Marathon runners, for example, like the choice of gel packs, tabs, or liquids, because they are easier to tolerate, and more practical, than running on a full stomach (or running while eating a salad!).

Or maybe you’ve heard that chocolate milk is the best thing to have after activity. Don’t get me wrong, it’s yummy, but it’s equally un-magical. It’s simply an example of a broadly available and appealing drink that also has a balanced ratio of carbohydrate to protein, electrolytes, and fluids all mixed together.

Caffeine, an ingredient in many electrolyte or “sports” supplements, is often considered an added bonus, as it’s shown to have positive impact on athletic performance. The same goes for a standard shot of espresso; it’s just in a different vehicle.

While formulations of electrolyte repletion products vary in terms of taste (I’ve seen strawberry lemonade flavor!), electrolyte concentration, and carbohydrate content, athletes are often most focused on sodium, which is the electrolyte readily lost in sweat and also helps to increase thirst and encourage adequate hydration.

3. What about for a hangover?
Instead of looking for a hangover cure, my best advice is to not drink as much! But if you find yourself in a pickle, here’s why:

  • Alcohol minimizes the hormone that helps kidneys to reabsorb fluid. Meaning a hangover is essentially dehydration. It’s often accompanied by hypoglycemia because gluconeogenesis (making glucose) is acutely impaired while dealing with the alcohol breakdown.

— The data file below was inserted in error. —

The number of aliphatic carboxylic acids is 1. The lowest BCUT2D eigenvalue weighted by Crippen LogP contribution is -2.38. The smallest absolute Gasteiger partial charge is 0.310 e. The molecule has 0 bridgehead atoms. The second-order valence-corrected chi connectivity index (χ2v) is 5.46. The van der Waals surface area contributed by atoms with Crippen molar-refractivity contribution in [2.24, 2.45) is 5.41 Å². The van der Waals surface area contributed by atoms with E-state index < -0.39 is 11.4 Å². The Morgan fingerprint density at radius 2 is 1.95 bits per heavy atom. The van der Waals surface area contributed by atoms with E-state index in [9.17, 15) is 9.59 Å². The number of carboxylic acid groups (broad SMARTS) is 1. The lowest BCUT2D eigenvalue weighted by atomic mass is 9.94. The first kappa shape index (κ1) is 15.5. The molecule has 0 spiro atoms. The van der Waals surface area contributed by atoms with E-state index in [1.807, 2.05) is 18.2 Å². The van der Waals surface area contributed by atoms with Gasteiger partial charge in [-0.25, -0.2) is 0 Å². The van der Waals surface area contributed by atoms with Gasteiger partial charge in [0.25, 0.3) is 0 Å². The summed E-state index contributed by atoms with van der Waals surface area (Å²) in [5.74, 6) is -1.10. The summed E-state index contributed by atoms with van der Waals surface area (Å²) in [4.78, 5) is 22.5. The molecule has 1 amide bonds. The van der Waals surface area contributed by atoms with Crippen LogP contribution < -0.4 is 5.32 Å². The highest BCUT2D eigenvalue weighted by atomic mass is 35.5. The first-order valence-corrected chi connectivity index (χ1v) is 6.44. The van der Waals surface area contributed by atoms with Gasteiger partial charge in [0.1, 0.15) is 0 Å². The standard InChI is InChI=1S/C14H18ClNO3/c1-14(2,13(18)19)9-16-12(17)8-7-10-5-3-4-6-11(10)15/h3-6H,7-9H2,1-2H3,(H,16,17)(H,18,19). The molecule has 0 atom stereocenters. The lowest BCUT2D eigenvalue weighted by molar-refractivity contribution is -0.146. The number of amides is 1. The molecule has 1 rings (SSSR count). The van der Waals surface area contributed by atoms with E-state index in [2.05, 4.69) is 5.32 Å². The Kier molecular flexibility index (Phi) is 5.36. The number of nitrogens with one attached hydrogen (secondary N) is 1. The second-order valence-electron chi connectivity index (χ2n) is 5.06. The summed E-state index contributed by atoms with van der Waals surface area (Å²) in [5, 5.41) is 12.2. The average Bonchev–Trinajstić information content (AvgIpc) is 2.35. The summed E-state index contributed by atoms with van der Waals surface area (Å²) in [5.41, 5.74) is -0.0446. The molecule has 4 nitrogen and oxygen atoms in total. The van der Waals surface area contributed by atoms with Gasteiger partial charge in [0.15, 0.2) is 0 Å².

This means that food and drink of most any kind should help, but some people prefer fluids when they are feeling unwell. Electrolyte drinks aren’t a magic cure (my nutrition professor used to tell her son to drink a soda), but they can be an easy way for people to rehydrate and get some quick glucose.

4. I cramp after exercise, so I need electrolyte supplements, right?
Cramping can be caused by several things, including but not limited to electrolyte imbalance. Energy levels, blood glucose levels, how much you have trained, and injuries can also be a factor. It’s hard to anticipate why cramps happen and when.

If cramps improve after taking electrolytes, it may be worth continuing. But remember that supplementation (and many scientific studies touting it) is rooted in placebo-driven capabilities. Meaning that the anticipation of feeling better often leads to feeling better. Not that there’s anything wrong with that. If it works, it works!

Laura Moretti Reece MS, RD, CSSD, LDN says the most important thing is to understand your own individual “sweat rate” (which can be determined by a sports dietitian, but for the purposes of recreational sport just ask yourself if you are a heavy sweater), as well as if you’re exercising in extreme temperatures, and the intensity of your workouts. Everyone will be different.